One of the most-important statements America has made about stemming achievement gaps came in 2001 with the passage of the No Child Left Behind Act. More than any piece of federal or state legislation before then, No Child clearly stated that the nation would no longer tolerate As noted in this week’s Dropout Nation Podcast, the law’s Adequate Yearly Progress provisions helped shine a light on the low quality of instruction and curricula provided to poor and minority children in both urban and suburban districts, while its focus on proficiency and graduation rates finally made clear that high-quality education and school completion should be the norm and not the exception. But now, Congress and the Obama administration both seem bent on wrecking the very accountability provisions that have spurred the first steps in systemic reform. What all the camps are essentially doing, no matter the protests from some quarters, is a retreat from the promise to stem achievement gaps and help all children succeed.
In this Voices of the Dropout Nation, Sandy Kress, the mastermind behind the authoring of No Child, succinctly discusses what is really at stake for stemming achievement gaps and ending the cultures of low expectations that have long plagued American public education. (Kress also delves into the gains made as a result of accountability in a piece he has written for National Journal’s Education Experts.) Read, consider, and demand better from federal leaders.
Tolerating low levels of educational achievement among low income children and children of color in our country should no longer be tolerable. It was a powerful, bipartisan, moral commitment to that basic principle that brought together the coalition that created and passed the No Child Left Behind Act a decade ago.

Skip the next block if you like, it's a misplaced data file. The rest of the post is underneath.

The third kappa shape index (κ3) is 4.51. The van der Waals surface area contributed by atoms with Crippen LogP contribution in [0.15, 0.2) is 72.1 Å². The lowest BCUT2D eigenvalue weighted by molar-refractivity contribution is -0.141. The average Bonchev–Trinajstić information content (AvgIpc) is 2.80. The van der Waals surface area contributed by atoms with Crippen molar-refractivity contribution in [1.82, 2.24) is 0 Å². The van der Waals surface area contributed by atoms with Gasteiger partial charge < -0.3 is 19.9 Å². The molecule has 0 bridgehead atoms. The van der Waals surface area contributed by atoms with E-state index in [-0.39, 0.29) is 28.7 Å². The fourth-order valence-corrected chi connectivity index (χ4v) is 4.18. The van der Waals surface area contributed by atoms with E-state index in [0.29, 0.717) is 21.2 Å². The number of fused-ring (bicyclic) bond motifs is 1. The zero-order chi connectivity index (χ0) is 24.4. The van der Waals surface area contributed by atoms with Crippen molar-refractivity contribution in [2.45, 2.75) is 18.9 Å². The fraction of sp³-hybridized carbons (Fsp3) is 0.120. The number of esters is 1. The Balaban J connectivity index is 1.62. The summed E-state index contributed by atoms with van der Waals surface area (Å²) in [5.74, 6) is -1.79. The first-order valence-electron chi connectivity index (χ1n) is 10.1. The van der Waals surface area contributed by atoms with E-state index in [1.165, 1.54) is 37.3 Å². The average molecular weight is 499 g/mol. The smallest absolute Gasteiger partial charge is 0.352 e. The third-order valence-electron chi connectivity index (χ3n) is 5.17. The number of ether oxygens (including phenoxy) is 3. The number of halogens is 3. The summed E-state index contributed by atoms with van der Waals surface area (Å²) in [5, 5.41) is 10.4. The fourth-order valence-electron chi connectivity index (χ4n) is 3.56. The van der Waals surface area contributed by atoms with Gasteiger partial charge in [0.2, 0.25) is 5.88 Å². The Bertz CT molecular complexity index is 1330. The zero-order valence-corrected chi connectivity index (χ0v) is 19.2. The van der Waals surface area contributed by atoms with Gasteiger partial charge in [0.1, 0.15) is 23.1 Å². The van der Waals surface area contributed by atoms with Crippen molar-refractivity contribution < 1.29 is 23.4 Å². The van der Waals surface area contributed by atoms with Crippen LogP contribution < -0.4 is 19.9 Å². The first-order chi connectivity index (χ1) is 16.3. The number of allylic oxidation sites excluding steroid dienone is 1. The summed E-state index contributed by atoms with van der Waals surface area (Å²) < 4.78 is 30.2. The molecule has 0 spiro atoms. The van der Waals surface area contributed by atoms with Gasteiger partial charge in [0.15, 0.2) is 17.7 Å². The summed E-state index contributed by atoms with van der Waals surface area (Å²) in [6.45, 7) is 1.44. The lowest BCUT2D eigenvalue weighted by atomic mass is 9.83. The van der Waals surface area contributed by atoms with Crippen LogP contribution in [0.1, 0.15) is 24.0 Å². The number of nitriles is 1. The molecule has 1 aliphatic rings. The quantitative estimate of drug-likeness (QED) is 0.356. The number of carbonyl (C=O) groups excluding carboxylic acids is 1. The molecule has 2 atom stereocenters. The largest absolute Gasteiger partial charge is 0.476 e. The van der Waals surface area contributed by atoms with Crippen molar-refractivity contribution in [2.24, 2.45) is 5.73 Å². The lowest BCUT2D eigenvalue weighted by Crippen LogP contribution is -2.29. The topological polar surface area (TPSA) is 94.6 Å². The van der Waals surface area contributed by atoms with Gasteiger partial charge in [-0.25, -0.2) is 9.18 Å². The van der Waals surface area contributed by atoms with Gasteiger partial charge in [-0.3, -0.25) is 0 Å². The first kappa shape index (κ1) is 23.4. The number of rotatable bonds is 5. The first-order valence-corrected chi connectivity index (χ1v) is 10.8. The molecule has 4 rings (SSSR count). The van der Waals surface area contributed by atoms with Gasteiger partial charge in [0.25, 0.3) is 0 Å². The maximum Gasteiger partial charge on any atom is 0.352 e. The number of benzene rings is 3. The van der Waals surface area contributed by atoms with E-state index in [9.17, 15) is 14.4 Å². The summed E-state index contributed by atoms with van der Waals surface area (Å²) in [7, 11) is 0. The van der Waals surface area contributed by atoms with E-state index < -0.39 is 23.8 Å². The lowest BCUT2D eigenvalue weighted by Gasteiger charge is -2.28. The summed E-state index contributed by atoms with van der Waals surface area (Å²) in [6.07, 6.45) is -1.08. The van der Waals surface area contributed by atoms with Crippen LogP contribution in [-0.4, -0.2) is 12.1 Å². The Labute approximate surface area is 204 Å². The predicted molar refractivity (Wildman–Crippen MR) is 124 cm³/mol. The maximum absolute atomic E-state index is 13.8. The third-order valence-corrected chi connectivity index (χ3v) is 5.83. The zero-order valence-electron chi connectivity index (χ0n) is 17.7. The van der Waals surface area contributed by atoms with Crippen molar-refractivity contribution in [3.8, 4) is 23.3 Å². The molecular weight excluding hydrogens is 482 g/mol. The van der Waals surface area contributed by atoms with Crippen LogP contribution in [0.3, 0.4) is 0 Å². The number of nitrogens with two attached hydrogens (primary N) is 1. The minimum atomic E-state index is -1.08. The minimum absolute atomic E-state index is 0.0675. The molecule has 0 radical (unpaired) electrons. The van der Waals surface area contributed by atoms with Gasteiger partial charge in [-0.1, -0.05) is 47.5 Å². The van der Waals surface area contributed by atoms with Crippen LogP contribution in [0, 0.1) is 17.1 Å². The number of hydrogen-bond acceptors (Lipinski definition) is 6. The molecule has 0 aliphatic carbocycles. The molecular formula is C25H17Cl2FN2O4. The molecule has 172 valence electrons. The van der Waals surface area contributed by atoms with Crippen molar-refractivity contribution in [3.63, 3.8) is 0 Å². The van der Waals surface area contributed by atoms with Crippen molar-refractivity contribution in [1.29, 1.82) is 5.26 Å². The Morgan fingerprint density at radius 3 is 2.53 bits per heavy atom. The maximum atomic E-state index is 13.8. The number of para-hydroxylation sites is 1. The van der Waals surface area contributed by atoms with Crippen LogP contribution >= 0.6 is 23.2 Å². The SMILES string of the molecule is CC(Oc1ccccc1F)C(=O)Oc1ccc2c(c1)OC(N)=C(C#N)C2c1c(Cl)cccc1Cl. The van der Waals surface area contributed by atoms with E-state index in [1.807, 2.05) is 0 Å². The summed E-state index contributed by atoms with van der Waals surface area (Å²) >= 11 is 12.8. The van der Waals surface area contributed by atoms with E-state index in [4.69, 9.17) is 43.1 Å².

At its core, No Child said two basic things. The first: A school where privileged students achieve at or above grade level but where disadvantaged students are allowed to remain below grade is in need of improvement. The second? Such a school must take concrete steps, increasing in intensity, until all subgroups reach grade level.
Here’s the sad but real truth today: No Child is unpopular – purely and simply – because it meant what it said.
In years past, before the era of accountability, judgments about school effectiveness, if they were made at all, were made generally irrespective of whether African-American, Hispanic, and low income students were learning at grade level. For most schools where these students were not successful, there were no consequences or required improvement.
There are powerful forces that want to return to that past. They mask their real motives by harping on the flaws of No Child. But since the flaws of No Child can be easily fixed, I want to suggest that the ire the law has aroused is due to a far more basic and troubling cause: At bottom, the forces of the status quo will be satisfied only when they can shed policy of real accountability for the success of disadvantaged subgroups.
And so, for people who care deeply about the education of all children, the question they should pose to test any legislation that might replace No Child is really simple. And it is this: does the bill insist that all schools that receive federal funding educate disadvantaged students at least to grade level, and, if not, face consequences to improve?
No law should replace No Child until the answer to that question is “yes”.